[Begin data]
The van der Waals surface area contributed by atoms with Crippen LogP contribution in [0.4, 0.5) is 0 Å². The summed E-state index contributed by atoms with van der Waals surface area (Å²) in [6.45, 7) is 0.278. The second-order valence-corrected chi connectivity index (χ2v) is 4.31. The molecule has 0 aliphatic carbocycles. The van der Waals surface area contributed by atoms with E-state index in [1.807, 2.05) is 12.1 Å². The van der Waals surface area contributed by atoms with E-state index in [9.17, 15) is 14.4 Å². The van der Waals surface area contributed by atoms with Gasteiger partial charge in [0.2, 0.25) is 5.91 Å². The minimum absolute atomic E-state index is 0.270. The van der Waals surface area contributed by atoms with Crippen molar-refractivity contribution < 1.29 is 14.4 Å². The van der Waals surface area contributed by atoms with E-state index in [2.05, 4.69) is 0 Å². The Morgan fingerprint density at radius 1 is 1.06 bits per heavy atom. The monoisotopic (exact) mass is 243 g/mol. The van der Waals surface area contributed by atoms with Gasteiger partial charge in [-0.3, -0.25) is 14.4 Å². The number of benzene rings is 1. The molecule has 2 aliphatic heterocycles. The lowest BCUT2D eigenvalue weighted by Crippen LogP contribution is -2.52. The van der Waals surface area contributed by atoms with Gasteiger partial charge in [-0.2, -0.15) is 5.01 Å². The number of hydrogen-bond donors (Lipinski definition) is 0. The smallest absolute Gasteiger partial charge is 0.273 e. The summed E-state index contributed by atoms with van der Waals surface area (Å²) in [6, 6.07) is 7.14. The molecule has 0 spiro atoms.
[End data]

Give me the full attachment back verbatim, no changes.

The van der Waals surface area contributed by atoms with Crippen LogP contribution in [0.4, 0.5) is 0 Å². The summed E-state index contributed by atoms with van der Waals surface area (Å²) in [6.45, 7) is 0.278. The second-order valence-corrected chi connectivity index (χ2v) is 4.31. The molecule has 0 aliphatic carbocycles. The van der Waals surface area contributed by atoms with E-state index in [1.807, 2.05) is 12.1 Å². The van der Waals surface area contributed by atoms with E-state index in [9.17, 15) is 14.4 Å². The van der Waals surface area contributed by atoms with Gasteiger partial charge in [0.2, 0.25) is 5.91 Å². The minimum absolute atomic E-state index is 0.270. The van der Waals surface area contributed by atoms with Crippen molar-refractivity contribution < 1.29 is 14.4 Å². The van der Waals surface area contributed by atoms with E-state index in [2.05, 4.69) is 0 Å². The Morgan fingerprint density at radius 1 is 1.06 bits per heavy atom. The monoisotopic (exact) mass is 243 g/mol. The van der Waals surface area contributed by atoms with Gasteiger partial charge in [-0.3, -0.25) is 14.4 Å². The number of benzene rings is 1. The molecule has 2 aliphatic heterocycles. The lowest BCUT2D eigenvalue weighted by Crippen LogP contribution is -2.52. The van der Waals surface area contributed by atoms with Gasteiger partial charge in [-0.2, -0.15) is 5.01 Å². The number of hydrogen-bond donors (Lipinski definition) is 0. The smallest absolute Gasteiger partial charge is 0.273 e. The summed E-state index contributed by atoms with van der Waals surface area (Å²) in [6, 6.07) is 7.14. The molecule has 0 spiro atoms.